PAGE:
Judy Watson is a Waanyi artist from north-east Queensland who was born in Mundubbera, Queensland, in 1959. Her multidisciplinary art practice includes print-making, painting, sculpture, moving image and installation. Her work is multilayered and challenges the past through research, by examining collections of Australian Aboriginal cultural material held in collections in Australia and around the world. Watson also draws on her ancestors and their ongoing connection to Country.
Year 1 students at St Raphael’s Schoolhave been exploring the artwork of Waanyi artist, Judy Watson. After watching a video in which Judy Watson demonstrated how to make bush brushes and create monoprints, learners used Viewpoints to explore Judy’s spine and teeth artwork (mundirri banga mayi, 2019). Students were then inspired to create their own multi-layered artwork using natural objects.
With their families, students explored their local environments to collect leaves and natural items to use as bush brushes and nature stamps. Students collectively decided that they wanted to use similar colours to those used by Judy Watson in her original piece. They began by rolling blue paint on both sides of their leaves to create leaf monoprints. Once dried, students then added paint strokes using bush brushes dipped in yellow paint and they used natural objects such as pinecones, seedpods and gumnuts as stamping (relief printing) tools using red paint.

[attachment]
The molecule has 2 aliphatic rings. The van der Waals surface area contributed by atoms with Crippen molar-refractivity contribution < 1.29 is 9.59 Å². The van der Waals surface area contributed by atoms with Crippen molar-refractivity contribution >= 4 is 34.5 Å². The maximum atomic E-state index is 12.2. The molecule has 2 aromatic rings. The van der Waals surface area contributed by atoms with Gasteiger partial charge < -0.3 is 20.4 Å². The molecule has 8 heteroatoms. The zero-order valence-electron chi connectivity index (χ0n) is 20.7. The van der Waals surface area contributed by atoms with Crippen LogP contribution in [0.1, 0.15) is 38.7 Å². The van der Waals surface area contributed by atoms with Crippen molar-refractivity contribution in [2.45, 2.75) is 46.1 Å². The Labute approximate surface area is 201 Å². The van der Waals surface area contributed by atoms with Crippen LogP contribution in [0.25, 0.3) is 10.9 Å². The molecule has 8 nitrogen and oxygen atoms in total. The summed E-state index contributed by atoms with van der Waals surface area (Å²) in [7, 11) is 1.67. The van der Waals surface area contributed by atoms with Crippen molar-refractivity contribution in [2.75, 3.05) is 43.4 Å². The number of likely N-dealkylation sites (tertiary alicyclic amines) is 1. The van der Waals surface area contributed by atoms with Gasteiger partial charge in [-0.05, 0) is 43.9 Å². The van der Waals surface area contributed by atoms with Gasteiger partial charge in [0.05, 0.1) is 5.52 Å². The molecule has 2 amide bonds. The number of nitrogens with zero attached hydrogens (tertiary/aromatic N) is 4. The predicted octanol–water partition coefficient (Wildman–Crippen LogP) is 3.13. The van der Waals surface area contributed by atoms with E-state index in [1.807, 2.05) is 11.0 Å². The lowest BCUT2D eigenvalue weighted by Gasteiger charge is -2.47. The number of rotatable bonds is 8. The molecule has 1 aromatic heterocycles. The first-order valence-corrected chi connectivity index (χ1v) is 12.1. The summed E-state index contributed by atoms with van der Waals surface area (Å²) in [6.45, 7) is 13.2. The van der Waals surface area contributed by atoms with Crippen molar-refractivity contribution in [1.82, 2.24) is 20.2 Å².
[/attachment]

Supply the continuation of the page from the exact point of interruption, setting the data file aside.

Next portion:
Students were inspired by Judy’s representation of water using blue pigmentation and paint washes. The final layer for their artwork was achieved with the use of a spray bottle containing diluted blue acrylic paint to achieve a variegated pigmentation of blue colour to represent water. After completing their artwork, learners reflected on what they liked about Judy Watson’s spine and teeth artwork (mundirri banga mayi, 2019) and how their own artwork was alike and different from Judy’s original piece.
- Kelly Davies, Year 1 teacher, St Raphael’s School